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Style Guides, Pattern Libraries and Design Systems

Created by jack


Style Guides, Pattern Libraries, Design Systems, what are they? Where do the lines blur? And how can both designers and developers of interfaces benefit from them?

It is first important to understand the concepts of each system before taking a deeper look into methodologies and approaches to interface design and development which have birthed such systems.

To gain an insight into the differences, research is to be carried out into the different definitions with an experiment of building a Pattern Library for a new site ‘Expelled Skateboarding’.

The final product is accessible via —

The latest version of the repository is accessible via —


Style Guides, Pattern Libraries, Design Systems

As outlined by Jan Toman (Toman 2017), style guides, pattern libraries and design systems, although may hold similar perceptions from designers and developers they exist as their own entities. Not only do they exist as their own entities but style guides and component libraries may co-exist together to form complete and coherent design systems for a product.

Figure 1 — Design systems, style guides, pattern libraries. What the hell is the difference? (Toman 2017)

All of these entities are built with one objective in mind, empowering teams working on a product (Braga 2017). No matter if designer or developer, the living documentation that style guides, pattern libraries / component libraries, and design systems provide should provide rules that encourage a consistent product for users.

Style Guides

As outlined by Jan Toman, style guides often include rules that relate to a brand or product which are applicable globally to all areas of design and development. These include –

  • Colour
  • Icons
  • Margins
  • Padding
  • Typography
  • Grids

Pattern Libraries

Often influenced by a style guide, a pattern library (also known as a component library) will usually include HTML snippets or living documentation for website engineer components. Pattern libraries have a focus on interface design, and would not include rules that apply globally to print or other mediums, which Style guides often cater for.

Pattern libraries often include –

  • Buttons
  • Images
  • Hero Elements
  • Sliders
  • Galleries
  • Navigation
  • Articles

Design Systems

Design systems are where style guides and pattern libraries meet to create a holistic approach to how interface design and development is influenced. Design systems often take existing concepts or rules and extend on them, with rules and connections relating to –

  • Animation and motion design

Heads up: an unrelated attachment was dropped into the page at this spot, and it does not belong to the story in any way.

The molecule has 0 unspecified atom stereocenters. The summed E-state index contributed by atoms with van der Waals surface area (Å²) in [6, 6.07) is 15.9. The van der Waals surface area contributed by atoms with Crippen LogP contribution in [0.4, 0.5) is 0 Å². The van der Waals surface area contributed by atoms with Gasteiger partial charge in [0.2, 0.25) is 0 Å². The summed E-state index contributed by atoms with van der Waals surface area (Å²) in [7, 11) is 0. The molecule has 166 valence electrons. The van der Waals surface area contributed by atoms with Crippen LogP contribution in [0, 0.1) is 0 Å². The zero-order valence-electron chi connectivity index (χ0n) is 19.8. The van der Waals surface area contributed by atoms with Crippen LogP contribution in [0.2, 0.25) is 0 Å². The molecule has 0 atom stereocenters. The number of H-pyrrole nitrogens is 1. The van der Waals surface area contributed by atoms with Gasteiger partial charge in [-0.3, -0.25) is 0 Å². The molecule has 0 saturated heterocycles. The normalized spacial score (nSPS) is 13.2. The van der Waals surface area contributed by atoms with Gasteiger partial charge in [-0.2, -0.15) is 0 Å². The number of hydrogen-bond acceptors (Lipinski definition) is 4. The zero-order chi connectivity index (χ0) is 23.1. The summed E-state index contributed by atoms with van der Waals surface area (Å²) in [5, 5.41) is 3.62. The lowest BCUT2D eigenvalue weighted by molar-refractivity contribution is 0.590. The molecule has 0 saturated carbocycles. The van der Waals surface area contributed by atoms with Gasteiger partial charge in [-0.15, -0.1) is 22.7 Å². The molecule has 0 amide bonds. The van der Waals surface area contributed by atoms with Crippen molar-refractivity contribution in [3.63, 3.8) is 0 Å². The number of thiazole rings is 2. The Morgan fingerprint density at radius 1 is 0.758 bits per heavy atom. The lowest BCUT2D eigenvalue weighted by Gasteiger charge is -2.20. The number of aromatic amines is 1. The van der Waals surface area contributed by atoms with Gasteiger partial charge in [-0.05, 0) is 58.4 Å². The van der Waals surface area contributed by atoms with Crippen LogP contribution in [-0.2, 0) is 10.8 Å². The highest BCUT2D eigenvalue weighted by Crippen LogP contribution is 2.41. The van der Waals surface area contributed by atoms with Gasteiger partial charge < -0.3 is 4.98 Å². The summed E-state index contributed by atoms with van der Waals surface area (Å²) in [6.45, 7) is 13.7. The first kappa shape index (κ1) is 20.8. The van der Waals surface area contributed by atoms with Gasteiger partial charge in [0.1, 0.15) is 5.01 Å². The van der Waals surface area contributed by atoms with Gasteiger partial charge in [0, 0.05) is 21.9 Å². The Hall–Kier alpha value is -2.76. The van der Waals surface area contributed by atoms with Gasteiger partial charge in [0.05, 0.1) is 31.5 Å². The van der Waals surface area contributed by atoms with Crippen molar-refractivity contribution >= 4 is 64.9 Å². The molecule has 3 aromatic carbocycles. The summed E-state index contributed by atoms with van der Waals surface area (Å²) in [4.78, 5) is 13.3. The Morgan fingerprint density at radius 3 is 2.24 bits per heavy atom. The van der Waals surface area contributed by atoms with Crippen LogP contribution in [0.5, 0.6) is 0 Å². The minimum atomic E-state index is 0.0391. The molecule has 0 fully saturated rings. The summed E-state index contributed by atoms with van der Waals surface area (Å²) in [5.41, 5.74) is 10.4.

• Accessibility
  • Content Principles
  • Information Architecture

Atomic Design

Brad Frost first coined the term ‘Atomic Design’ in 2013 (Frost 2013), Atomic design is the concept that pattern libraries and in turn design systems are made up of small elements and are progressively used and grouped together to form increasingly larger concepts such as molecules and organisms, before being used to construct templates, and finally pages from those templates.

Figure 2 — What is atomic design (Frost, 2013)

Atomic Design is not a foreign concept to those in interface design and development as prior to atomic design, there existed Modular Design and Component Design, which are now sough-ought approaches when designing and developing components as seen with the rise in popularity of BEM (Block, Element, Modifier) methodology.

Anna Debenham touches on component-based design using different terminology to that of Brad, but with the same concepts and conclusions, in the book “A Pocket Guide — Front-end Style Guides” (Debenham and Gregory 2013) with the following quote –

…modules and components — building blocks that can be slotted together to form a site. Splitting things up in this way means making a template is as simple as dropping in the patterns in the right order. Separating the modules from the layout helps make a site more flexible and maintainable in the future.

There has also been traction in standardised front-end frameworks such as Bootstrap, which was originally released on August 19, 2011; 6 years ago. Brad goes on to discuss the downsides of using such frameworks in a presentation at An Event Apart (Frost 2016) which have been paraphrased into the following points –

  1. Lookalike Issues
  2. Potential for bloat
  3. Might not achieve all you need
  4. Difficulties implementing into existing products
  5. Adopting others naming conventions and workflow

Dave Rupert discusses how he envisions deliverables should look for clients as “Tiny Bootstraps, For Every Client” (Rupert 2013). Implying that Bootstrap has successfully captured what should be a standard for design systems of a product, but that we should be creating bespoke design systems for every project.

Design Process Method


Atoms are at the foundation level of design and development concepts. They influence all areas of a website and should be heavily considered before constructing.

They often include but are not limited to –

  • Colours
  • Typography
  • Form Components
  • Tone of Voice
  • Brand Strategy
  • Brand Guidelines and Rules

When referring to development, not only do the atoms need to be considered in their default states, but also in hover, focus and active pseudo states.

These are often targeted through the use of CSS and should be considered as some users interacting with the atoms may use a keyboard for navigation.

Figure 3 — Atoms (Frost, 2013)


Alone an input field is pointless, add a button, and you’ve got a way to submit information. Molecules are where atoms have been combined to create more complex components such as a forms, image galleries and more!